A look inside St Joseph’s Church

Easily recognised by the blue dome that sits atop an octagonal belfry, St Joseph’s Church is one of Singapore’s oldest church, a national monument, and a site that represents a rich part of the Portuguese and Catholic history in Singapore.

St Joseph's Church

From along Victoria Street, the iconic octagonal belfry and accompanying dome of St Joseph’s Church can easily be recognised.

The foundations of the church began in 1825, when Singapore’s first official priest, Father Francisco da Silva Pinto e Mala, arrived and founded the Portuguese Mission in Singapore. What was then just a handful of Catholics soon grew with the influx of Europeans to the young city. This led to the initial construction of the church back in 1853, just three years after Father da Silva passed away due to illness in 1850.

The church gets its name in recognition of Father da Silva’s tenure as a professor at St Joseph’s Seminary in Macau, as well as the fact that the land the current church sits on, was paid for with funds from St Joseph’s College (Macau).

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Step inside and be awed by the cascading room that brings your eyes along a visual treat as you admire the vast expanse of St Joseph’s Church

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A group of parishioners praying together just after the Saturday evening mass

By 1906, the former church was demolished to make way for the Neo-Gothic style monument we know today. It was designed by David McLeod Craik, a famous architect who would go on to join to renowned Swan & Maclaren just a few years later.

Completed in 1912, the church is built in the plan of a Latin cross. The façade is characterised by the generous use of lancet arches along with blue-and-white ceramic tile-work called azulejo, a common material used in Portuguese buildings. Above, two smaller cupola-like towers, each with a Latin cross erected on top of it, accompany the main dome.

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Like many Catholic Churches in Singapore, the altar is gloriously decked out with fabrics according to the various ‘seasons’ of the year. At the back, some of the most amazing stained glass windows in Singapore.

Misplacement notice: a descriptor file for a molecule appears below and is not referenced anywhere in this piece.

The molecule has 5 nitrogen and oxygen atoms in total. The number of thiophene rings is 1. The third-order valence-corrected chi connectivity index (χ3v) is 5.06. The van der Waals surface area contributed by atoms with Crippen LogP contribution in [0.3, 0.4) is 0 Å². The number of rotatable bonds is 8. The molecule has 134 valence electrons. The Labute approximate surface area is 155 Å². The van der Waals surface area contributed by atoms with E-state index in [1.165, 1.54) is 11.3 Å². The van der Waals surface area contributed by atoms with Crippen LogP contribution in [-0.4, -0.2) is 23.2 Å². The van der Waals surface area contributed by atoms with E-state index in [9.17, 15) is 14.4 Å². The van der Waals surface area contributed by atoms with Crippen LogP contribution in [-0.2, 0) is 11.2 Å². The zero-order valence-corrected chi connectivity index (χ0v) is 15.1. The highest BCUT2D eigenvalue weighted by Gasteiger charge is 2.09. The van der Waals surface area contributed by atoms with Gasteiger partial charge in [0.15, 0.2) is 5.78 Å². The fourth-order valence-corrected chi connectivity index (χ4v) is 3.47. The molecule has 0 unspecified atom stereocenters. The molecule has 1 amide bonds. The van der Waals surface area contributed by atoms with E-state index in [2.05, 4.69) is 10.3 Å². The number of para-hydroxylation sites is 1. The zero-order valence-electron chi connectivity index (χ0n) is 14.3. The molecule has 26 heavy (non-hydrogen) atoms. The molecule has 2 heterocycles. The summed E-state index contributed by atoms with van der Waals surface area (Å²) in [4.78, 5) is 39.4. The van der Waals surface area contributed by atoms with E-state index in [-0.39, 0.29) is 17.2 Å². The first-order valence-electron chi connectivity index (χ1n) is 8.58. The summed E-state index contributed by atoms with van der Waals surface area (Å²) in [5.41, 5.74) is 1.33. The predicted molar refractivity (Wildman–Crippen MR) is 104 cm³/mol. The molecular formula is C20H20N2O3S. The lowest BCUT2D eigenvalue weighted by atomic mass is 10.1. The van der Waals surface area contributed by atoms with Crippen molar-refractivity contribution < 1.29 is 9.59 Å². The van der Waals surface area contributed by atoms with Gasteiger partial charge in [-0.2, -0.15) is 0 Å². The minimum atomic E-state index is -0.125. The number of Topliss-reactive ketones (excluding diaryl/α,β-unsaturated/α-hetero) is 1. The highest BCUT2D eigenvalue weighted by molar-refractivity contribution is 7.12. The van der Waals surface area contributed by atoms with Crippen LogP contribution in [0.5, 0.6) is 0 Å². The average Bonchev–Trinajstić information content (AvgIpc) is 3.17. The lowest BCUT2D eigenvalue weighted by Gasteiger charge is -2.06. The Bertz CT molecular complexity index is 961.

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The sight of the main entrance of the church is a geometrical marvel. The second floor is often accessible only during special services such as Easter, where crowds here can swell up way past the 1,500 the church is able to hold.

However, it is the interior of the church that really provides a captivating sight, whether you’re a parishioner or just an admirer of architecture.

The towering ceiling alone is a masterpiece of masonry that takes your breath away. Along the sides, the church is home to one of Singapore’s largest collection of religious stained-glass windows, designed by the world-renown Jules Dobbelaere. Each piece sits stoically within the beautifully aligned arches.

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St Joseph’s Church is also home to a series of small altars that are devoted to other patron saints and serve as a separate space for prayer.

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One of the 14 stations of the cross, a period that details the crucifixion of Jesus is a common depiction found in many Catholic Churches.

As one walks down the aisle towards the altar, it becomes apparent that much thought has, and continues to be given to the use of fabrics to denote the religious significance of the statues of Jesus, Mother Mary, and St Joseph, the patron saint of the church.

St Joseph’s Church is also home to Singapore’s only original Ambo, a semicircular extension from the main pillar used by the priest to conduct their sermons. Like others around the world, it is a replica of Constantine’s eight-sided Ciboria Ambo (Edicule) that sits over the tomb of Christ.

St Joseph’s Church continues to practice many Portuguese religious traditions, including the re-enactment of the death of Christ on Good Friday, and devotions to Our Lady of Fatima on the 13th day of each month. It was officially gazetted as a national monument in 2005, and can hold up to 1,500 during each service, though that number swells up to almost 3,000 during key events such as Easter and Christmas.

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St Joseph’s Church is home to SIngapore’s only original Ambo, a semicircular extension from the main pillar formerly used by the priest to conduct sermons.

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St Joseph’s Church is also home to a series of small altars that are devoted to other patron saints, and serve as a separate space for prayer.

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